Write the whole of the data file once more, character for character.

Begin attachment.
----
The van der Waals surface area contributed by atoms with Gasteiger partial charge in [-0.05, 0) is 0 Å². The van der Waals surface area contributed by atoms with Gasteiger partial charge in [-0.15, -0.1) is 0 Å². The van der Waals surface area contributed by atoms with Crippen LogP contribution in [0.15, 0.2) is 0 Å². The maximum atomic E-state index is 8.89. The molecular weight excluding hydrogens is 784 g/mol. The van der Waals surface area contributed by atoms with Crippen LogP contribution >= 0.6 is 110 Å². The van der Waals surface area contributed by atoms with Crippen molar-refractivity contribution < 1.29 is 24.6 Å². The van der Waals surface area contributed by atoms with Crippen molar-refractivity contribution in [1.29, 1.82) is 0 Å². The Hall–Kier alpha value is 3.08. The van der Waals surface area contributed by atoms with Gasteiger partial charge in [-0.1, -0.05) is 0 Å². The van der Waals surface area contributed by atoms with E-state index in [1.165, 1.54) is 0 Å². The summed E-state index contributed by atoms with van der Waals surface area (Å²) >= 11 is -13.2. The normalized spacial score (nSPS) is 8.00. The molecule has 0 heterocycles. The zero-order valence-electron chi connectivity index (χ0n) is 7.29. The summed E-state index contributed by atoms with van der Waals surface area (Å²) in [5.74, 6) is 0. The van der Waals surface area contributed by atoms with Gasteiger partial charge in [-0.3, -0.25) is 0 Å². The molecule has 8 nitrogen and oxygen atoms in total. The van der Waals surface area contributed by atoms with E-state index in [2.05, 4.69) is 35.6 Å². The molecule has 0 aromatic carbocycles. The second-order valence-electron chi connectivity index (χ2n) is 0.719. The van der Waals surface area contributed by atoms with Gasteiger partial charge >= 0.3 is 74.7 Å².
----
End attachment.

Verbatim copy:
The van der Waals surface area contributed by atoms with Gasteiger partial charge in [-0.05, 0) is 0 Å². The van der Waals surface area contributed by atoms with Gasteiger partial charge in [-0.15, -0.1) is 0 Å². The van der Waals surface area contributed by atoms with Crippen LogP contribution in [0.15, 0.2) is 0 Å². The maximum atomic E-state index is 8.89. The molecular weight excluding hydrogens is 784 g/mol. The van der Waals surface area contributed by atoms with Crippen LogP contribution >= 0.6 is 110 Å². The van der Waals surface area contributed by atoms with Crippen molar-refractivity contribution < 1.29 is 24.6 Å². The van der Waals surface area contributed by atoms with Crippen molar-refractivity contribution in [1.29, 1.82) is 0 Å². The Hall–Kier alpha value is 3.08. The van der Waals surface area contributed by atoms with Gasteiger partial charge in [-0.1, -0.05) is 0 Å². The van der Waals surface area contributed by atoms with E-state index in [1.165, 1.54) is 0 Å². The summed E-state index contributed by atoms with van der Waals surface area (Å²) >= 11 is -13.2. The normalized spacial score (nSPS) is 8.00. The molecule has 0 heterocycles. The zero-order valence-electron chi connectivity index (χ0n) is 7.29. The summed E-state index contributed by atoms with van der Waals surface area (Å²) in [5.74, 6) is 0. The van der Waals surface area contributed by atoms with Gasteiger partial charge in [-0.3, -0.25) is 0 Å². The molecule has 8 nitrogen and oxygen atoms in total. The van der Waals surface area contributed by atoms with E-state index in [2.05, 4.69) is 35.6 Å². The molecule has 0 aromatic carbocycles. The second-order valence-electron chi connectivity index (χ2n) is 0.719. The van der Waals surface area contributed by atoms with Gasteiger partial charge >= 0.3 is 74.7 Å².